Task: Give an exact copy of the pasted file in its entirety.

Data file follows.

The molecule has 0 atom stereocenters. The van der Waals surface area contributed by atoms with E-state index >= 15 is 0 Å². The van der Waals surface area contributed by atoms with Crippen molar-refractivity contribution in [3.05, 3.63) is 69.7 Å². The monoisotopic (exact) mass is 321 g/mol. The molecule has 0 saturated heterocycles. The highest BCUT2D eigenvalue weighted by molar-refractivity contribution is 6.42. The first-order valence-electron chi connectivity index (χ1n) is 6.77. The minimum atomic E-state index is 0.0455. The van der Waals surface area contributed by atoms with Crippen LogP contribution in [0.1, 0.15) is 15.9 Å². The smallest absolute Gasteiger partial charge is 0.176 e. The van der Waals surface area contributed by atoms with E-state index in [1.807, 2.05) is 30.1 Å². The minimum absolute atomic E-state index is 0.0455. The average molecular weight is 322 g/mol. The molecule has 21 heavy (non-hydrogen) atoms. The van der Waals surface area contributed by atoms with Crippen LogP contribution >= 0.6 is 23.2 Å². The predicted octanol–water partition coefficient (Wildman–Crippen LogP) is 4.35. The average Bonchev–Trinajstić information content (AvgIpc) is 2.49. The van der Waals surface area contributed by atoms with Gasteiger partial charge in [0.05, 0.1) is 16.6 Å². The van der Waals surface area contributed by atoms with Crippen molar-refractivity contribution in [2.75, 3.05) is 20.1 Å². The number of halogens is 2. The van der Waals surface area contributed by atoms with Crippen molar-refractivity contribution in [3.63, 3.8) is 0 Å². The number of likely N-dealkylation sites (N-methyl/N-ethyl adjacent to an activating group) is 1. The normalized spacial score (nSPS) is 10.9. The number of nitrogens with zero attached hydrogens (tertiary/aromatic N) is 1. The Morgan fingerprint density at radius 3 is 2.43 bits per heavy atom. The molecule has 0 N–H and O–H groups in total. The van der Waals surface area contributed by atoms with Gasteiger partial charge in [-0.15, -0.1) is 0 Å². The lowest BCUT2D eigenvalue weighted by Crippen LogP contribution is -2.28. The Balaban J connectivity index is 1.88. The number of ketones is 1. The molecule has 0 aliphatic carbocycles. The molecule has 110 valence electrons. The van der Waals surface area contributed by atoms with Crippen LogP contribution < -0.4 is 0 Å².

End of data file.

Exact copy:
The molecule has 0 atom stereocenters. The van der Waals surface area contributed by atoms with E-state index >= 15 is 0 Å². The van der Waals surface area contributed by atoms with Crippen molar-refractivity contribution in [3.05, 3.63) is 69.7 Å². The monoisotopic (exact) mass is 321 g/mol. The molecule has 0 saturated heterocycles. The highest BCUT2D eigenvalue weighted by molar-refractivity contribution is 6.42. The first-order valence-electron chi connectivity index (χ1n) is 6.77. The minimum atomic E-state index is 0.0455. The van der Waals surface area contributed by atoms with Crippen LogP contribution in [0.1, 0.15) is 15.9 Å². The smallest absolute Gasteiger partial charge is 0.176 e. The van der Waals surface area contributed by atoms with E-state index in [1.807, 2.05) is 30.1 Å². The minimum absolute atomic E-state index is 0.0455. The average molecular weight is 322 g/mol. The molecule has 21 heavy (non-hydrogen) atoms. The van der Waals surface area contributed by atoms with Crippen LogP contribution >= 0.6 is 23.2 Å². The predicted octanol–water partition coefficient (Wildman–Crippen LogP) is 4.35. The average Bonchev–Trinajstić information content (AvgIpc) is 2.49. The van der Waals surface area contributed by atoms with Gasteiger partial charge in [0.05, 0.1) is 16.6 Å². The van der Waals surface area contributed by atoms with Crippen molar-refractivity contribution in [2.75, 3.05) is 20.1 Å². The number of halogens is 2. The van der Waals surface area contributed by atoms with Crippen molar-refractivity contribution in [3.63, 3.8) is 0 Å². The number of likely N-dealkylation sites (N-methyl/N-ethyl adjacent to an activating group) is 1. The normalized spacial score (nSPS) is 10.9. The number of nitrogens with zero attached hydrogens (tertiary/aromatic N) is 1. The Morgan fingerprint density at radius 3 is 2.43 bits per heavy atom. The molecule has 0 N–H and O–H groups in total. The van der Waals surface area contributed by atoms with Gasteiger partial charge in [-0.15, -0.1) is 0 Å². The lowest BCUT2D eigenvalue weighted by Crippen LogP contribution is -2.28. The Balaban J connectivity index is 1.88. The number of ketones is 1. The molecule has 0 aliphatic carbocycles. The molecule has 110 valence electrons. The van der Waals surface area contributed by atoms with Crippen LogP contribution < -0.4 is 0 Å².